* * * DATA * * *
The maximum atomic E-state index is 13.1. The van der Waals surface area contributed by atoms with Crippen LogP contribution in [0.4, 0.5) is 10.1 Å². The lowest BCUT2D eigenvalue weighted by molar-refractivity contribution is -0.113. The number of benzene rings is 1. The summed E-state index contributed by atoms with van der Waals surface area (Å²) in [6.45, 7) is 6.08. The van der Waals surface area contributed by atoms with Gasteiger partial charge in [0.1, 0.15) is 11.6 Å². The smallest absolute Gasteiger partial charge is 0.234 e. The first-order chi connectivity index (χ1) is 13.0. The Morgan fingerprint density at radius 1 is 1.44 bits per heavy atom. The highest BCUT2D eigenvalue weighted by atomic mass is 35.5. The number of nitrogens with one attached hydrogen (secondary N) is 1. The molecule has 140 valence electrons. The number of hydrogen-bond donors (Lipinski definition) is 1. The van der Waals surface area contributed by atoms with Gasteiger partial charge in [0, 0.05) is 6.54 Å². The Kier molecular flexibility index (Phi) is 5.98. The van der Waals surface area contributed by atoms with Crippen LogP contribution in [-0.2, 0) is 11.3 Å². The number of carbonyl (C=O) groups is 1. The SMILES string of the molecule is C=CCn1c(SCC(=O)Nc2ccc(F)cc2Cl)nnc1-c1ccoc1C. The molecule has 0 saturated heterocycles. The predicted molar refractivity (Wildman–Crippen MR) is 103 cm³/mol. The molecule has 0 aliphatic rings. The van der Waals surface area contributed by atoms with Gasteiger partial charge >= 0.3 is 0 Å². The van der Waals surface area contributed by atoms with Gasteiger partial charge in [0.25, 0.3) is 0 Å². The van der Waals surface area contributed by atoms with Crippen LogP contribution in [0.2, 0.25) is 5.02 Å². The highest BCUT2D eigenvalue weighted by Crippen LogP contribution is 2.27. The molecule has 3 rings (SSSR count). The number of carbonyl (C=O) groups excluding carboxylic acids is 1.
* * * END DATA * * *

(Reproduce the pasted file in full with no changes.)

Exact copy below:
The maximum atomic E-state index is 13.1. The van der Waals surface area contributed by atoms with Crippen LogP contribution in [0.4, 0.5) is 10.1 Å². The lowest BCUT2D eigenvalue weighted by molar-refractivity contribution is -0.113. The number of benzene rings is 1. The summed E-state index contributed by atoms with van der Waals surface area (Å²) in [6.45, 7) is 6.08. The van der Waals surface area contributed by atoms with Gasteiger partial charge in [0.1, 0.15) is 11.6 Å². The smallest absolute Gasteiger partial charge is 0.234 e. The first-order chi connectivity index (χ1) is 13.0. The Morgan fingerprint density at radius 1 is 1.44 bits per heavy atom. The highest BCUT2D eigenvalue weighted by atomic mass is 35.5. The number of nitrogens with one attached hydrogen (secondary N) is 1. The molecule has 140 valence electrons. The number of hydrogen-bond donors (Lipinski definition) is 1. The van der Waals surface area contributed by atoms with Gasteiger partial charge in [0, 0.05) is 6.54 Å². The Kier molecular flexibility index (Phi) is 5.98. The van der Waals surface area contributed by atoms with Crippen LogP contribution in [-0.2, 0) is 11.3 Å². The number of carbonyl (C=O) groups is 1. The SMILES string of the molecule is C=CCn1c(SCC(=O)Nc2ccc(F)cc2Cl)nnc1-c1ccoc1C. The molecule has 0 saturated heterocycles. The predicted molar refractivity (Wildman–Crippen MR) is 103 cm³/mol. The molecule has 0 aliphatic rings. The van der Waals surface area contributed by atoms with Gasteiger partial charge >= 0.3 is 0 Å². The van der Waals surface area contributed by atoms with Gasteiger partial charge in [0.25, 0.3) is 0 Å². The van der Waals surface area contributed by atoms with Crippen LogP contribution in [0.2, 0.25) is 5.02 Å². The highest BCUT2D eigenvalue weighted by Crippen LogP contribution is 2.27. The molecule has 3 rings (SSSR count). The number of carbonyl (C=O) groups excluding carboxylic acids is 1.